A bail hearing was held Friday for Noel Harder, a former police informant who found himself once again on the wrong side of the law.
A Saskatoon courtroom heard there is no disputing the fact that Harder had a loaded handgun in his possession when he was arrested on Sept. 25, but the real question, argued defence, is why his client was armed.
“If I was in Mr. Harder’s situation – you arm yourself or you risk getting yourself killed,” said Linh Pham, Harder’s lawyer.
Wherever Harder goes, so too does the constant threat of danger, Pham argued in court, after the 39-year-old played a vital role in Project Forseti, a massive series of police raids that resulted in the recovery of eight million dollars-worth of drugs, hundreds of guns and 20 convictions.
Pham said his client feared for his life and family after the RCMP failed to protect him. Harder who has launched a lawsuit against the Mounties, only returned to the area when his identity was leaked while in hiding.
“My understanding is the accused was advised to arm himself by high-ranking Saskatoon police officers,” Pham said.
“They actually went as far as encouraging him to apply for his gun licence and went as far as encouraging him to apply for a concealed carry licence.”
The defence said Harder was under the mistaken belief his firearm prohibition had expired after nearly 15 years of no run-ins with the law.
Harder also got the feeling that day when he went to purchase a used TV that it was a set-up and he would be kidnapped, so he armed himself with the gun.
Pham argued for his client to be released on $5,000 cash bail and obey a number of conditions including electronic monitoring as well as not possessing any weapons.
The Crown, on the other hand, was opposed to Harder’s release and detailed the circumstances surrounding his arrest.
At around 5:30 p.m. CT on Sept. 25, police received a report that a man sitting in his vehicle having a beer with a handgun on his lap.
Saskatoon police located the vehicle near the intersection of Powe Street and Rayner Avenue. The officer activated her lights but waited for back-up since there were reports of a gun.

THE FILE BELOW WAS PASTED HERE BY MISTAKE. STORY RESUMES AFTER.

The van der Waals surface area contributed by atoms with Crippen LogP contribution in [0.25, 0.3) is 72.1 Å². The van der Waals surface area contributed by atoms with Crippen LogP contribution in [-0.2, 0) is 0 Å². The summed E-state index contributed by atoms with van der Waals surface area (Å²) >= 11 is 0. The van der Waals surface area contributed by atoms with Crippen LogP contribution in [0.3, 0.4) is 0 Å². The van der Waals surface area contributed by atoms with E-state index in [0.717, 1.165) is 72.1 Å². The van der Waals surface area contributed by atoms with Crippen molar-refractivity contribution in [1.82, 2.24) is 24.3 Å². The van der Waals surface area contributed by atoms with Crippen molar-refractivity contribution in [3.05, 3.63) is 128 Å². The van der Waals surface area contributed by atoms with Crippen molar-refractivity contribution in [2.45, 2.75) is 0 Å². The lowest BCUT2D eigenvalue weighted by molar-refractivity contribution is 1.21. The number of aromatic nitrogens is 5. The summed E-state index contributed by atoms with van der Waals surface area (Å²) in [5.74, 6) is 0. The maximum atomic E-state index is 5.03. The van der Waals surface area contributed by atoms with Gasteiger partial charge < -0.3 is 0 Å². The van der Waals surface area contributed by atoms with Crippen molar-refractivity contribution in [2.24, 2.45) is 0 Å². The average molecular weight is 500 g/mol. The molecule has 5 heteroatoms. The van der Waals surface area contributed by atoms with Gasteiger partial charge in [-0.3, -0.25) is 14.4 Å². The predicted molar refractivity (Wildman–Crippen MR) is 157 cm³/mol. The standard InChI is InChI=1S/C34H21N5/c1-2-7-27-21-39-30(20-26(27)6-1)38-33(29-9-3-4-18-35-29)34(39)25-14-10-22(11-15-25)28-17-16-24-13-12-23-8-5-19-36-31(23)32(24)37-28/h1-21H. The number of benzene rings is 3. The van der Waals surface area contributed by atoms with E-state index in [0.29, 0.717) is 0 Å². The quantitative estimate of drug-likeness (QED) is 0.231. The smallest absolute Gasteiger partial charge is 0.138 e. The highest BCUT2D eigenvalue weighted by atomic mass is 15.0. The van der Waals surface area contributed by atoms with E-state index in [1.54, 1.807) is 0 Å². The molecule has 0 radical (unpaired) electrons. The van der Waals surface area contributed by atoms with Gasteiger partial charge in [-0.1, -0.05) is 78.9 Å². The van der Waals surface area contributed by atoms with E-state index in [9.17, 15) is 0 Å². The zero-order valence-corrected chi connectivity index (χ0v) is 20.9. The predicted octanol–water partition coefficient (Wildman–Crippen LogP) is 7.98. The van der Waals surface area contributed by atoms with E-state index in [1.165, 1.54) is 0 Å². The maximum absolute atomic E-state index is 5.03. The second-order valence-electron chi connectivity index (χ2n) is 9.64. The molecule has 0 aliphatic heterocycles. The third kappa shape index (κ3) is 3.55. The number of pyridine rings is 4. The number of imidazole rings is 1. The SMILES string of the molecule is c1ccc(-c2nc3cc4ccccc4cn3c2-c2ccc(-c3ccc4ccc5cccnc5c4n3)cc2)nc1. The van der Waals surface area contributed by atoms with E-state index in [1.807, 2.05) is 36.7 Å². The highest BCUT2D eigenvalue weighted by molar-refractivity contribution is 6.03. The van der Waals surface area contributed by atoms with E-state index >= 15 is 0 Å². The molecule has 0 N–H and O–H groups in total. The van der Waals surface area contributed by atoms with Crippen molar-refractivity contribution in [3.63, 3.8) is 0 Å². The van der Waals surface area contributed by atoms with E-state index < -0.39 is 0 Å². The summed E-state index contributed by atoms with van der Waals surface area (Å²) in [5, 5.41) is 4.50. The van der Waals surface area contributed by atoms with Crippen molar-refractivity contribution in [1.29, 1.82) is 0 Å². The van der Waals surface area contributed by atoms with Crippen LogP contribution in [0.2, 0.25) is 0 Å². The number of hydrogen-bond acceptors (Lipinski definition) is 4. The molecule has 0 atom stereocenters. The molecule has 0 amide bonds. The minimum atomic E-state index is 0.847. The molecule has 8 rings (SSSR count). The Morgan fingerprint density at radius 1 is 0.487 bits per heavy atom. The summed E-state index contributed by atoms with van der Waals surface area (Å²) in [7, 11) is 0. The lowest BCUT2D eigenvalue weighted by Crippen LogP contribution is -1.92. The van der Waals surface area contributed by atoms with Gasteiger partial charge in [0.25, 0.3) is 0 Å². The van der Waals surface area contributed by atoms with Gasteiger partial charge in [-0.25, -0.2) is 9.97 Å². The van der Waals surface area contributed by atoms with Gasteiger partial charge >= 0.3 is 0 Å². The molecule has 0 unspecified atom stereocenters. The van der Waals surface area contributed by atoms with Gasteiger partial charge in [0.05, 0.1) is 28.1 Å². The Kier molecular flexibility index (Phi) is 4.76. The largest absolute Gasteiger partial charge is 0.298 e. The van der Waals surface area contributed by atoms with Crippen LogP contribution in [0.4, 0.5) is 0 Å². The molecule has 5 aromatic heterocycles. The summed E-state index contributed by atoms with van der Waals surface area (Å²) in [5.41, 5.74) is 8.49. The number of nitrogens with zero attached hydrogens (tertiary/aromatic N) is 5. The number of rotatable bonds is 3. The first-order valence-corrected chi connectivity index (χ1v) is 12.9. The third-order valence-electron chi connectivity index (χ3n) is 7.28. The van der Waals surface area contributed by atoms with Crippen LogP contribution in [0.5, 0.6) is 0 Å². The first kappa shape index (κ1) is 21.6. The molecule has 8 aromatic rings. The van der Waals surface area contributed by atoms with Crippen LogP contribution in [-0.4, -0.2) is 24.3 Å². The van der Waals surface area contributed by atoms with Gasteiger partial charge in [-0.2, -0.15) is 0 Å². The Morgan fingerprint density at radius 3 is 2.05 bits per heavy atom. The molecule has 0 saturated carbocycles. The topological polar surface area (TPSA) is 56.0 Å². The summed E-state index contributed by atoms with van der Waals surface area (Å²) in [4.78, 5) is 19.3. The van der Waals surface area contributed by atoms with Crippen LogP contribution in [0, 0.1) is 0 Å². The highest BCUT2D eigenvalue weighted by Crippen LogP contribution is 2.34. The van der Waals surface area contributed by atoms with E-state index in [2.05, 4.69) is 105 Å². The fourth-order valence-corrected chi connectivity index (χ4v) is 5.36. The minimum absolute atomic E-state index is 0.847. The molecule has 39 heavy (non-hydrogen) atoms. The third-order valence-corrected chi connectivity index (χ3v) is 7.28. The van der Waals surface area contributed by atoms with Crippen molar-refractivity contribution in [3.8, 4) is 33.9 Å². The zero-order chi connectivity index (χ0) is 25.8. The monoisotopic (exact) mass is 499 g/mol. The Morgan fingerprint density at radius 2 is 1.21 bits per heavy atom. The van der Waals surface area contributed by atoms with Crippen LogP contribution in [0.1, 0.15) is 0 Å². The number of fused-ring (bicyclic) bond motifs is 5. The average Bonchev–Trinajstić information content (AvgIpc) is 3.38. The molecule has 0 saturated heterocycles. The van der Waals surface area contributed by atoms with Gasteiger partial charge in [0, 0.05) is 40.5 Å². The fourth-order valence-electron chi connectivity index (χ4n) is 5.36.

According to the Crown, Harder was co-operative when he was asked to turn the vehicle off and exit with his hands up. However, he became verbally aggressive, resisted arrest and a number of times said to police, ‘Do you know who I am?’
He was safely cuffed and police said a of the vehicle police uncovered the handgun, along with ammunition, an airsoft pistol, bear spray and an axe. Harder also had a knife on him, a single pill of fentanyl along with over $1,000 in cash.
He now faces 26 weapons-related charges, possession of fentanyl and breach of probation.
The Crown also argued there is no reason for a person to be in possession of a loaded handgun with a bullet in the chamber unless they were prepared to use it. Harder’s criminal history, although not lengthy, is serious and he’s a risk to reoffend.
The Crown noted that if time in the penitentiary years ago didn’t set him straight, he wasn’t confident conditions wouldn’t either.
Harder who has been in remand since his arrest, has spent much of his time in segregation away from others in custody.
A decision on this matter will be made Oct. 16 after the judge said she would need more time to review all the material presented in court.
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